Surface treated fillers – why would you want to use them?

Historically, progress in the field of polymer/mineral composites was stifled by the intrinsic incompatibility of inorganic fillers with organic polymer compounds. This incompatibility stems from the polar hydrophilic surfaces of inorganic fillers, in contrast to the non-polar and hydrophobic surfaces of many polymer matrices (eg. Polyolefins). As a result there can be difficulties in processing and a degradation of mechanical properties, in proportion to the loading levels.

However, the surface chemistry of the filler can be modified by applying a surface coating during a treatment process. By choosing the correct surface modification, the surface modified mineral filler can provide a strong, favourable, interaction between the filler and the polymer matrix. This greatly improves the processing and dispersion of the mineral fillers, as can be seen in the SEM images shown in Figure 1.

SEM image showing better filler dispersion in polymer after surface treatment

Figure 1. SEM images comparing the dispersion of (left) untreated and (right) treated wollastonite fibres (TREMIN®) in a polymer matrix. Appropriate surface treatment greatly improves the wettability and dispersion of functional fillers into polymeric systems.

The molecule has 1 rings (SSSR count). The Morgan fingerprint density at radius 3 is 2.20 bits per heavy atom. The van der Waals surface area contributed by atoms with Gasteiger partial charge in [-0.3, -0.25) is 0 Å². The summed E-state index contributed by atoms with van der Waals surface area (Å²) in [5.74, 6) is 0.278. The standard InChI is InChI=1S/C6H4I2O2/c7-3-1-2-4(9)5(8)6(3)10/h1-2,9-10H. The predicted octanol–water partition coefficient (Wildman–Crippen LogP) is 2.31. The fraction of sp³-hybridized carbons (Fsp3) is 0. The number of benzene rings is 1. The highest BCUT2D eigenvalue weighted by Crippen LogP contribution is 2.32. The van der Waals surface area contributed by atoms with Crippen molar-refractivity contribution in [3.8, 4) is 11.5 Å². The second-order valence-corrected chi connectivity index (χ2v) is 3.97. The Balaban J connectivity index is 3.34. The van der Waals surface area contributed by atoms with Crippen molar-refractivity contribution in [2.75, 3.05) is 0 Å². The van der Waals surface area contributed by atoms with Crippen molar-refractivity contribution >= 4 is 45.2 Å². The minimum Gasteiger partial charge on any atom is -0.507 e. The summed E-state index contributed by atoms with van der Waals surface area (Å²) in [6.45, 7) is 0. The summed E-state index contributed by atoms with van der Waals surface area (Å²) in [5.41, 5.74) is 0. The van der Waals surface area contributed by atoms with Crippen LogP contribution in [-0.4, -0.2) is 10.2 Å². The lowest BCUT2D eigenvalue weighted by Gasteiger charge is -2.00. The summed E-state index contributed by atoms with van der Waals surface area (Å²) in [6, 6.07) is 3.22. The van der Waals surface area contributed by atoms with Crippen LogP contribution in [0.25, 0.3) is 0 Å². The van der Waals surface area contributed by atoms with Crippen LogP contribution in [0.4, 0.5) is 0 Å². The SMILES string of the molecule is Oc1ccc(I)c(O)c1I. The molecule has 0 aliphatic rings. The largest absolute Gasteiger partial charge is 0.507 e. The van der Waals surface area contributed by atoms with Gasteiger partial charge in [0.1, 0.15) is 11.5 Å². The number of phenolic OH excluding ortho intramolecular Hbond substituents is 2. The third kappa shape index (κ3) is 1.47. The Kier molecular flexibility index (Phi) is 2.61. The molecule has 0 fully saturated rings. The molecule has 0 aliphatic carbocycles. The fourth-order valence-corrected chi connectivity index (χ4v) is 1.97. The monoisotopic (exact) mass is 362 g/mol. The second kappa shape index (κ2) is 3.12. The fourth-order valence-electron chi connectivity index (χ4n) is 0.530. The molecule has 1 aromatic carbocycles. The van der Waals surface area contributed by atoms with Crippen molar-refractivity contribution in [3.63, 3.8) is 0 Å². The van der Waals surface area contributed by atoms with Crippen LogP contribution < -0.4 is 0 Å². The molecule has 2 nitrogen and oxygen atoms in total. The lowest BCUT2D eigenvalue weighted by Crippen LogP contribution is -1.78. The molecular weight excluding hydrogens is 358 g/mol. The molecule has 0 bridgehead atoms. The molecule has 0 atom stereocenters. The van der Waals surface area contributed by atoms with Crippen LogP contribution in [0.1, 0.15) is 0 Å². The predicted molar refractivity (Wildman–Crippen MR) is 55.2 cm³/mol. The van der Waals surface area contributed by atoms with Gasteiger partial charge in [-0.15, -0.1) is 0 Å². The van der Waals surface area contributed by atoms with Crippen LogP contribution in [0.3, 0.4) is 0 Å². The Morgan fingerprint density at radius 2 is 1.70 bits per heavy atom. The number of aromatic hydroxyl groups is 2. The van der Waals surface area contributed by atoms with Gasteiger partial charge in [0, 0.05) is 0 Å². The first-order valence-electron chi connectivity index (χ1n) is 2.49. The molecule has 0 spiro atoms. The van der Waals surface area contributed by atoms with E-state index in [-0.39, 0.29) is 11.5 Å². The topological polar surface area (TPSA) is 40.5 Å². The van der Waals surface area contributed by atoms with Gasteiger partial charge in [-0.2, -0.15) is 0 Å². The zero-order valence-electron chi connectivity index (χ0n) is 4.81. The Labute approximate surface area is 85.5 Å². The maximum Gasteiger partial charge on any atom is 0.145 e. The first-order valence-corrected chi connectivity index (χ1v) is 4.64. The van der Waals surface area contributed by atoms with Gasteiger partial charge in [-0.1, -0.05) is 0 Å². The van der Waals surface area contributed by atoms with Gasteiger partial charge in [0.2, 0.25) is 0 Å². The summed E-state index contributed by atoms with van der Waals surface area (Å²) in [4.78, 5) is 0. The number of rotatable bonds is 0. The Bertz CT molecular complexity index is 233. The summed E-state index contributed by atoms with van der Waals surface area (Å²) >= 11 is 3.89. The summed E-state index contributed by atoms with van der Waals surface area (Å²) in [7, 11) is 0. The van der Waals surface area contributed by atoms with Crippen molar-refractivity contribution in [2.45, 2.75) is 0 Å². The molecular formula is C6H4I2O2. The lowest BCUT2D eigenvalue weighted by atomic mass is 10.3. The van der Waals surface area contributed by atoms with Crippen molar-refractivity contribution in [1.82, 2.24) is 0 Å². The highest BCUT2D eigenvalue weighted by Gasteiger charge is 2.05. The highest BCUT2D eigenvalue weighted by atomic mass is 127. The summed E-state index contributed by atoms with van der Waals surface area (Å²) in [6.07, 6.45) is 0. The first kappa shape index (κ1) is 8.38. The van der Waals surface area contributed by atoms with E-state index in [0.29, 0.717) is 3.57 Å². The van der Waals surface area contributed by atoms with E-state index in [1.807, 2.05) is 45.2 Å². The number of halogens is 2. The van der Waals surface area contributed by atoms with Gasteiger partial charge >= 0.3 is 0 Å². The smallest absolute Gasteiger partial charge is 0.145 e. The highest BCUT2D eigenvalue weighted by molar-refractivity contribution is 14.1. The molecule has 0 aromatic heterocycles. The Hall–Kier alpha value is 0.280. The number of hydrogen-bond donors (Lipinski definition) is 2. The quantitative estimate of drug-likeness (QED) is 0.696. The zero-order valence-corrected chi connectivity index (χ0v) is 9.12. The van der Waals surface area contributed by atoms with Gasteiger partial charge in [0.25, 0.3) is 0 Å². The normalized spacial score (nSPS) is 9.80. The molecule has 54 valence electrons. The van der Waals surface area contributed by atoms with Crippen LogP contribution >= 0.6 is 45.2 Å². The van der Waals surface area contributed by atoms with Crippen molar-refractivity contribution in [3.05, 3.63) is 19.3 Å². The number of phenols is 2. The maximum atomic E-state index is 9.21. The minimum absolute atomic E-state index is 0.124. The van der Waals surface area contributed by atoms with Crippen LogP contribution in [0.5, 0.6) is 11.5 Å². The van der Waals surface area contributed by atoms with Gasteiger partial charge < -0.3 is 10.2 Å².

Moreover, the interfacial adhesion at the boundary between the filler and polymer matrix is optimised, improving mechanical strength of the resulting composite. An example of this can be seen in Table 1, where a comparison is drawn of the resulting mechanical properties displayed by a polyamide composite – containing untreated vs. aminosilane treated wollastonite. It is clear that significant improvements of elongation at break and Izod impact strength are achieved when switching to a surface treated filler. All other filler properties are otherwise the same e.g. particle size distribution.

 

Functional Filler

Ultimate Tensile Strength (MPa)

Elongation at break (%)

Elastic Modulus (MPa)

Izod Impact Strength (kJ/m2)

HDT (°C)